Thursday, August 12th, 2004
We got another Babar book this weekend, one of the originals by Jean de Brunhoff: Babar and Zephir. (Also got some more Moomin books, about which more later.) Sylvia loves it (Arthur and Zephir are her two favorite characters in Babar) and said last night that she wants to have it for her bedtime story every night.
Sunday, August 8th, 2004
The saga of repairing my patio continues...
The story so far: when we moved into this house it had a broken-up, uneven bluestone patio in the back yard, and I thought I would like to learn how to fix it, make it flat and even. Ellen's cousin Danny came over and offered to donate some slate flagstones he had in his side yard toward the cause. (At that point I thought the patio was made of slate.) After getting them home I realized they would not work in the back yard, and decided instead to build a walkway/garden border in the front yard. I did that last summer -- it came out really well (or at least "really well for a first masonry project by someone who didn't have much of a clue") and I had some slate left over. This spring I extended the walkway back past the side of our house, next to the garage. And I was ready to start on the patio itself!
So two weeks ago I drove down to Brick, NJ, where there is Bedrock Stone, excellent stone yard that I recommend wholeheartedly. Bought a pallette of 1 1/2" rectangular bluestone and a pallette of broken bluestone pieces; and on the way home I stopped at Maplewood Garden Supply to get 3 cubic yards of bluestone dust. (Note: the dump truck which brought the dust would not have been able to get into our back yard, were it not for the new gate I built. Nice feeling.) That stuff has been sitting in our driveway for the past 2 weeks; and when my father came to town this weekend, I asked if he'd like to help me work on the patio. He was game, and we completed the work I was hoping to get done -- namely, the narrow part of the patio (4' X 27') that runs from the driveway to the main patio. This part had previously been extremely broken up -- hence the new flag stones -- and repaired in patches with slate. We put in a layer of dust to even the ground beneath it, and laid in new stones, and built a low border from the broken stone pieces. The old flag stones that I could salvage are stacked in the driveway, waiting to be used in extending the main part of the patio back into the yard a little ways, which may happen as soon as this fall. First I need to get to evening up the main part of the patio, where the stones are mostly whole or else cleanly broken, so I will be able to use the existing stones. (This is good because they are 1" thick and thus possible for me to lift without a second person.) That will be happening at the end of the month, if all goes according to plan.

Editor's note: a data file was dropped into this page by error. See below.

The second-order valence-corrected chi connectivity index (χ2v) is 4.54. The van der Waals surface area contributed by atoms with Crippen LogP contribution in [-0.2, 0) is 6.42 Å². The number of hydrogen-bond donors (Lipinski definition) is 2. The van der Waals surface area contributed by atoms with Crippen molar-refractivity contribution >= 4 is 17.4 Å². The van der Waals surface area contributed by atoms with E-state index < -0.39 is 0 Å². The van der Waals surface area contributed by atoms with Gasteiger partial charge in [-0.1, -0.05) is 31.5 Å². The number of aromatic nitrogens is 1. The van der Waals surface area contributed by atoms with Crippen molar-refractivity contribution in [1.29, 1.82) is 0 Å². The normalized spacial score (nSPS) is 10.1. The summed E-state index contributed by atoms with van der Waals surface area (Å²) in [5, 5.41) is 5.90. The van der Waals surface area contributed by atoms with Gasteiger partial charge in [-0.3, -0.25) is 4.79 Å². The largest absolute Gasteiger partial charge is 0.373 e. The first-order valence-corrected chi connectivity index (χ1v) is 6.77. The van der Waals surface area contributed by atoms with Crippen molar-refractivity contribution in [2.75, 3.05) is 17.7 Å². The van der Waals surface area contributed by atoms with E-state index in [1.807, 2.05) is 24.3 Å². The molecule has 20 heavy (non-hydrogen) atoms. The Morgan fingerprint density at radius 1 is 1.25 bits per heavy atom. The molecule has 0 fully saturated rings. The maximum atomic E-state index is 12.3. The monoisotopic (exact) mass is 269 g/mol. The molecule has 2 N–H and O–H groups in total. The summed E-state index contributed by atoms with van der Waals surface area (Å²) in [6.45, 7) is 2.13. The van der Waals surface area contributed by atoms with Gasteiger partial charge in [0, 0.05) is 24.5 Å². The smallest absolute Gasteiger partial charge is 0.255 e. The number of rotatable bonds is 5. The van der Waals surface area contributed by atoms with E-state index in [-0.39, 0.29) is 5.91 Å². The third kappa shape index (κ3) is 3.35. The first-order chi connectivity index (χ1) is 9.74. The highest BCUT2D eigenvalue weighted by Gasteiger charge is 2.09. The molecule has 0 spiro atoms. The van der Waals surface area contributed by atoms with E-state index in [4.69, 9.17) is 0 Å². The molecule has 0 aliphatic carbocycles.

Friday, August 6th, 2004
Have not blogged about this yet but I've been reading an excellent book, The Private Memoirs and Confessions of a Justified Sinner by James Hogg. Hogg is a 19th-C. Scot who uses the religious and political strife of late 17th-C. Scotland to paint a disturbing picture of the human soul afflicted by zealotry. Essentially the story of an ardent Calvinist who takes the doctrine of Predestination a bit farther than it is useful... Rather more relevant to our own troubled times than I would prefer.